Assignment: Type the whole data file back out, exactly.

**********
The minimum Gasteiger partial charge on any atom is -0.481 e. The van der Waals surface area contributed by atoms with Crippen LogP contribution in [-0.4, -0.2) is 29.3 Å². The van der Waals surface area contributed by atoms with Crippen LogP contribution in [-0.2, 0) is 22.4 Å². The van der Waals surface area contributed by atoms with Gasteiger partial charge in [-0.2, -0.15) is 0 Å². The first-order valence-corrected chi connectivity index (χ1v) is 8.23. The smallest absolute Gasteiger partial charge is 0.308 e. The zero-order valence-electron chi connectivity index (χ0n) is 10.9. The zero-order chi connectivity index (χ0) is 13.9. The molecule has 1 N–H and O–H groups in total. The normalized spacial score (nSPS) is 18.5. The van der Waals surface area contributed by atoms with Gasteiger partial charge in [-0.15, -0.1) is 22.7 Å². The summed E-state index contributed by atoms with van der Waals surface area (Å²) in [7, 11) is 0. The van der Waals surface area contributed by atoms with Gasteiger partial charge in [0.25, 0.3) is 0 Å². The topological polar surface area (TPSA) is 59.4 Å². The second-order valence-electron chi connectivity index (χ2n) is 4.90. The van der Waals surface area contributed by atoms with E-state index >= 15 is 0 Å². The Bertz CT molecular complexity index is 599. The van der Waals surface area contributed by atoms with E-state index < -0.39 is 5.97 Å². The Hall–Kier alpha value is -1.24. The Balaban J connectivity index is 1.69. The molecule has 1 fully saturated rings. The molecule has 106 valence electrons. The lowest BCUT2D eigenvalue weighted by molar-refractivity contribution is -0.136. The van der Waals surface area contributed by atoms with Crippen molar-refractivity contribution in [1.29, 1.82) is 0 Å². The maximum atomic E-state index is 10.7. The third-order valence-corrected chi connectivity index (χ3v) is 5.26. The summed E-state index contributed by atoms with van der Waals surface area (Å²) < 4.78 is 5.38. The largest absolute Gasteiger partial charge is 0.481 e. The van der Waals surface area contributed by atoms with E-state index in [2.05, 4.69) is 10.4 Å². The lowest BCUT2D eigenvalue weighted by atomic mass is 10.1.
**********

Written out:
The minimum Gasteiger partial charge on any atom is -0.481 e. The van der Waals surface area contributed by atoms with Crippen LogP contribution in [-0.4, -0.2) is 29.3 Å². The van der Waals surface area contributed by atoms with Crippen LogP contribution in [-0.2, 0) is 22.4 Å². The van der Waals surface area contributed by atoms with Gasteiger partial charge in [-0.2, -0.15) is 0 Å². The first-order valence-corrected chi connectivity index (χ1v) is 8.23. The smallest absolute Gasteiger partial charge is 0.308 e. The zero-order valence-electron chi connectivity index (χ0n) is 10.9. The zero-order chi connectivity index (χ0) is 13.9. The molecule has 1 N–H and O–H groups in total. The normalized spacial score (nSPS) is 18.5. The van der Waals surface area contributed by atoms with Gasteiger partial charge in [-0.15, -0.1) is 22.7 Å². The summed E-state index contributed by atoms with van der Waals surface area (Å²) in [7, 11) is 0. The van der Waals surface area contributed by atoms with Gasteiger partial charge in [0.25, 0.3) is 0 Å². The topological polar surface area (TPSA) is 59.4 Å². The second-order valence-electron chi connectivity index (χ2n) is 4.90. The van der Waals surface area contributed by atoms with E-state index >= 15 is 0 Å². The Bertz CT molecular complexity index is 599. The van der Waals surface area contributed by atoms with E-state index < -0.39 is 5.97 Å². The Hall–Kier alpha value is -1.24. The Balaban J connectivity index is 1.69. The molecule has 1 fully saturated rings. The molecule has 106 valence electrons. The lowest BCUT2D eigenvalue weighted by molar-refractivity contribution is -0.136. The van der Waals surface area contributed by atoms with Crippen molar-refractivity contribution in [1.29, 1.82) is 0 Å². The maximum atomic E-state index is 10.7. The third-order valence-corrected chi connectivity index (χ3v) is 5.26. The summed E-state index contributed by atoms with van der Waals surface area (Å²) < 4.78 is 5.38. The largest absolute Gasteiger partial charge is 0.481 e. The van der Waals surface area contributed by atoms with E-state index in [2.05, 4.69) is 10.4 Å². The lowest BCUT2D eigenvalue weighted by atomic mass is 10.1.